Mongolia, with a land area of about 1.6 million sq. km. and a population of about 3.0 million is the world’s most sparsely populated country. The land ranges from desert to semi-desert to grassy steppe, with mountains in the west and south-west. Arable land is estimated to constitute only 0.8 percent of this vast country. Landlocked between Russia and China, Mongolia has shown steady growth in the recent years. GDP per capita increased over the years and Mongolia is now a middle-income country.
After recovering quickly from a brief but difficult period in 2008-09, Mongolia’s economy is growing at a fast pace. Driven by the mining sector, the economy grew at more than 16% in the first quarter of 2012 and on average has grown at more than 9% in the last decade. With the expected launch of new large-scale mining projects, Mongolia is likely to witness rapid growth. Mongolia has a unique chance to achieve development progress that is almost unprecedented globally. However, processing and manufacturing capacity are limited and exports are dominated by raw materials. To achieve its potential, Mongolia needs to balance immediate investment needs with long-term sustainability concerns.
The Millennium Development Goals (MDGs) are strongly embedded at the policy level, adopted by a Parliament Resolution in 2005 and then formed the basis for the MDG-based Comprehensive National Development Strategy (NDS) of 2008-21. Mongolia is one of the few countries to have a ninth MDG to emphasize democratic governance and human rights as necessary conditions for the achievement of all the MDGs.
After registering double-digit economic growth in the last three years, 2014 was marked by economic slowdown and political changes. In the first 9 months of 2014, GDP growth was down to 7% from over 12% a year ago. Inflation has remained high and the tugruk has depreciated significantly against the US dollar while FDI has continued to decline. Towards the end of 2014, significant political changes took place. A new PM and a new Government took office in end-November and a new Cabinet was formed within a new government structure.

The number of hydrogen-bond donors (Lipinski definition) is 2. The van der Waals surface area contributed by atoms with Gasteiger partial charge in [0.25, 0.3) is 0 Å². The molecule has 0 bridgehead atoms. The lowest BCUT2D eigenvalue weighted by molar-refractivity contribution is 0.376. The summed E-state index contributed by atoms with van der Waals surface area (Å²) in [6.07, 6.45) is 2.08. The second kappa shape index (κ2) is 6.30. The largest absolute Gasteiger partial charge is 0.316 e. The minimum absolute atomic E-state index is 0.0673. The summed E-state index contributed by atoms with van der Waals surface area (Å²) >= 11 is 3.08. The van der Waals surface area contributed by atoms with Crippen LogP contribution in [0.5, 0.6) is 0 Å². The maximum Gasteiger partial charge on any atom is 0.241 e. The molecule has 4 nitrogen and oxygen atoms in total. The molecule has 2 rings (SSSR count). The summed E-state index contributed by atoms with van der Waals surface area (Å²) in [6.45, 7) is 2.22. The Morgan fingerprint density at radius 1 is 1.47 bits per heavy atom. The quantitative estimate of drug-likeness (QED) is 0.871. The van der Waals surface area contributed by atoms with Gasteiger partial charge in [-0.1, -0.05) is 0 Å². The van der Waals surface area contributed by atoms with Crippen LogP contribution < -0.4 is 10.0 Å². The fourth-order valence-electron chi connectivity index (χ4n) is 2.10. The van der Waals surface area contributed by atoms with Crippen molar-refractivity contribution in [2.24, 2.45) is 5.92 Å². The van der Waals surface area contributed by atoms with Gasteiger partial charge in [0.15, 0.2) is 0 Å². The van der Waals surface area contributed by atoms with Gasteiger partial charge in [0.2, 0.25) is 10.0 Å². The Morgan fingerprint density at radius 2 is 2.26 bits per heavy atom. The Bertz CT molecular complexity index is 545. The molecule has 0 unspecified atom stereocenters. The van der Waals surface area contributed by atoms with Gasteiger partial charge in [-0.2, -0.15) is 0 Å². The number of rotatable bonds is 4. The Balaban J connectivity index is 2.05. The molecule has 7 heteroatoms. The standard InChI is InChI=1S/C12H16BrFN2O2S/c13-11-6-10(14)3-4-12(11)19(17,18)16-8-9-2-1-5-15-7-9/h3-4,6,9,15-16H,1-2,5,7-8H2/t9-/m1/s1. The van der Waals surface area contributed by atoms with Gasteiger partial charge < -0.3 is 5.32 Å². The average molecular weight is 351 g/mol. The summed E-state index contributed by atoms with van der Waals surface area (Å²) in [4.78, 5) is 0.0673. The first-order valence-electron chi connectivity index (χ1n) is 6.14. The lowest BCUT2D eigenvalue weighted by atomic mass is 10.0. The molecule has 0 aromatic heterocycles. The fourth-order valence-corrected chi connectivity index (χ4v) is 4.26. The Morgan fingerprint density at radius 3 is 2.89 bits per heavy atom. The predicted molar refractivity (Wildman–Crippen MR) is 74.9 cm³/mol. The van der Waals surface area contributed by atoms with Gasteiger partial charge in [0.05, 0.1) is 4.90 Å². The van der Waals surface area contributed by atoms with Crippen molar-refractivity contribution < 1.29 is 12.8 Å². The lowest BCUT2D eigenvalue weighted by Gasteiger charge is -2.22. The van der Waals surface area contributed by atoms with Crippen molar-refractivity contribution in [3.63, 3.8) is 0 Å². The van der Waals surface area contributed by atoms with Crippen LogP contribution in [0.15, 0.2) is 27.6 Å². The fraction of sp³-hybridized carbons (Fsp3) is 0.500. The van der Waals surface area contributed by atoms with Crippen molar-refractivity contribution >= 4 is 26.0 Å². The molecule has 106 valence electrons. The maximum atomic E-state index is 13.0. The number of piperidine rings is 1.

The Parliament passed the national Green Development Strategy and other laws in 2014, including the laws on minerals, preservation of cultural heritage, and budget transparency (‘Glass Account’). The Law on Glass Account requires public organizations to disclose publicly budgetary revenue and expenditure. However, many key laws are with Parliament awaiting further debate and approval.
Mongolia's HDI rank increased by 3 positions in 2014, and it is now ranked 103 and shares the top position among medium human development countries. The fifth MDG Progress Report estimated that in spite of within-country variations, Mongolia has achieved, or is on track on, more than 70 percent of the MDG targets. Mongolia’s rank slightly declined in the World Economic Forum’s Gender Gap index to 42nd out of 142 countries in 2014 with the sub-index of political empowerment ranked 103rd out of 142 countries. Mongolia has improved in the Transparency International’s Corruption Perception Index from 83rd place in 2013 to 80th place in 2014.
Mongolia continued its support to south-south collaboration. The Landlocked Developing Countries Think Tank is operational and the Mongolia International Cooperation Agency was set up.
Work has begun on drafting a new 'Vision' for the country to replace the Phase II of the MDG-based Comprehensive National Development Strategy.
Gender in Mongolia
The Gender Development Index (GDI), which measures gender equalities in three basic dimensions of human development: health, education, and command over economic resources, increased from 0.677 in 2005 to 1.028 in 2014. Likewise, the Gender Inequality Index (GII) decreased from 0.401 in 2005 to 0.325 in 2014, which placed Mongolia in the 63rd position out of 155 countries. In terms of the Global Gender Gap Index (GGI) published by the World Economic Forum, Mongolia ranked 56th out of 145 countries in 2015 with the score of 0.709.
Mongolia has enacted various pieces of legislation to reduce disparities in society for women. While the proportion of female parliamentarians was 14.5% before the parliamentary election in June this year, which was below the world and Asia-Pacific averages of 22.9% and 18.8% respectively, the current statistics show that the proportion has increased by 17.1% consisting of 13 female parliamentarians out of 76 Members of Parliament (2016).
Modern humans reached Mongolia approximately 40,000 years ago. In 1206 Genghis Khan founded the Mongol Empire which became the largest land empire in world history. Mongolia later came under Chinese rule and won its independence from China in 1921. The Mongolian People's Republic was then established with Soviet influence. Mongolia became a UN member state in 1961. Following the dissolution of the Soviet Union, Mongolia saw its own relatively peaceful democratic revolution in the early 1990’s which led to a multi-party system, a new constitution of 1992, and a transition to a market economy. This transition resulted in an upheaval of structures that had been in place for 70 years and saw Mongolia's trade with Russia decline by 80% and had a strong impact on peoples’ lives.